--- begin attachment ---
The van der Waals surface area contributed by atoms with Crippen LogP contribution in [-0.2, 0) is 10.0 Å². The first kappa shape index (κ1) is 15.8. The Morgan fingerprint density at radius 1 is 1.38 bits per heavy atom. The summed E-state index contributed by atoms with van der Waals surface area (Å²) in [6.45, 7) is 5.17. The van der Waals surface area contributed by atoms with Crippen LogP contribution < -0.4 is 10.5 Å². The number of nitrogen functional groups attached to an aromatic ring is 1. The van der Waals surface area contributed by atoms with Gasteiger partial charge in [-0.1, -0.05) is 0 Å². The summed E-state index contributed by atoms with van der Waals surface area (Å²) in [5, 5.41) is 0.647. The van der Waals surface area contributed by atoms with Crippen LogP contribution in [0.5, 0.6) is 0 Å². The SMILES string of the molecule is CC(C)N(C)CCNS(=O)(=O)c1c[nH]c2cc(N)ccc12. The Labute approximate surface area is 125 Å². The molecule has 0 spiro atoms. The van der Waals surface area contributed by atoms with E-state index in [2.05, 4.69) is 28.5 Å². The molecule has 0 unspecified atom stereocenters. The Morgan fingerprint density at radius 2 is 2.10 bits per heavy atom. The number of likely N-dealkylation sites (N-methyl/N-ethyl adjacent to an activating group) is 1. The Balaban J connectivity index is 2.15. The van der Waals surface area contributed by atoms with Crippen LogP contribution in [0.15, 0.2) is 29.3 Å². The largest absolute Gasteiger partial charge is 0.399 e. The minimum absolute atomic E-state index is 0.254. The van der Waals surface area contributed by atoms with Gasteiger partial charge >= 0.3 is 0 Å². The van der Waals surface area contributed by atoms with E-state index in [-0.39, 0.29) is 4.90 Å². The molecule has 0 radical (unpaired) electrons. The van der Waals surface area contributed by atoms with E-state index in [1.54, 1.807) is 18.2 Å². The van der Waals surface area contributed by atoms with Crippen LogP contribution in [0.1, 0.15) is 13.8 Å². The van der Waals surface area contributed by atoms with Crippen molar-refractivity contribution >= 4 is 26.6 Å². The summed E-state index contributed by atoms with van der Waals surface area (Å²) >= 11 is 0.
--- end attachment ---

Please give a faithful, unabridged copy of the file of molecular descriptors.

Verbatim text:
The van der Waals surface area contributed by atoms with Crippen LogP contribution in [-0.2, 0) is 10.0 Å². The first kappa shape index (κ1) is 15.8. The Morgan fingerprint density at radius 1 is 1.38 bits per heavy atom. The summed E-state index contributed by atoms with van der Waals surface area (Å²) in [6.45, 7) is 5.17. The van der Waals surface area contributed by atoms with Crippen LogP contribution < -0.4 is 10.5 Å². The number of nitrogen functional groups attached to an aromatic ring is 1. The van der Waals surface area contributed by atoms with Gasteiger partial charge in [-0.1, -0.05) is 0 Å². The summed E-state index contributed by atoms with van der Waals surface area (Å²) in [5, 5.41) is 0.647. The van der Waals surface area contributed by atoms with Crippen LogP contribution in [0.5, 0.6) is 0 Å². The SMILES string of the molecule is CC(C)N(C)CCNS(=O)(=O)c1c[nH]c2cc(N)ccc12. The Labute approximate surface area is 125 Å². The molecule has 0 spiro atoms. The van der Waals surface area contributed by atoms with E-state index in [2.05, 4.69) is 28.5 Å². The molecule has 0 unspecified atom stereocenters. The Morgan fingerprint density at radius 2 is 2.10 bits per heavy atom. The number of likely N-dealkylation sites (N-methyl/N-ethyl adjacent to an activating group) is 1. The Balaban J connectivity index is 2.15. The van der Waals surface area contributed by atoms with Crippen LogP contribution in [0.15, 0.2) is 29.3 Å². The largest absolute Gasteiger partial charge is 0.399 e. The minimum absolute atomic E-state index is 0.254. The van der Waals surface area contributed by atoms with Gasteiger partial charge >= 0.3 is 0 Å². The van der Waals surface area contributed by atoms with E-state index in [-0.39, 0.29) is 4.90 Å². The molecule has 0 radical (unpaired) electrons. The van der Waals surface area contributed by atoms with E-state index in [1.54, 1.807) is 18.2 Å². The van der Waals surface area contributed by atoms with Crippen LogP contribution in [0.1, 0.15) is 13.8 Å². The van der Waals surface area contributed by atoms with Crippen molar-refractivity contribution >= 4 is 26.6 Å². The summed E-state index contributed by atoms with van der Waals surface area (Å²) >= 11 is 0.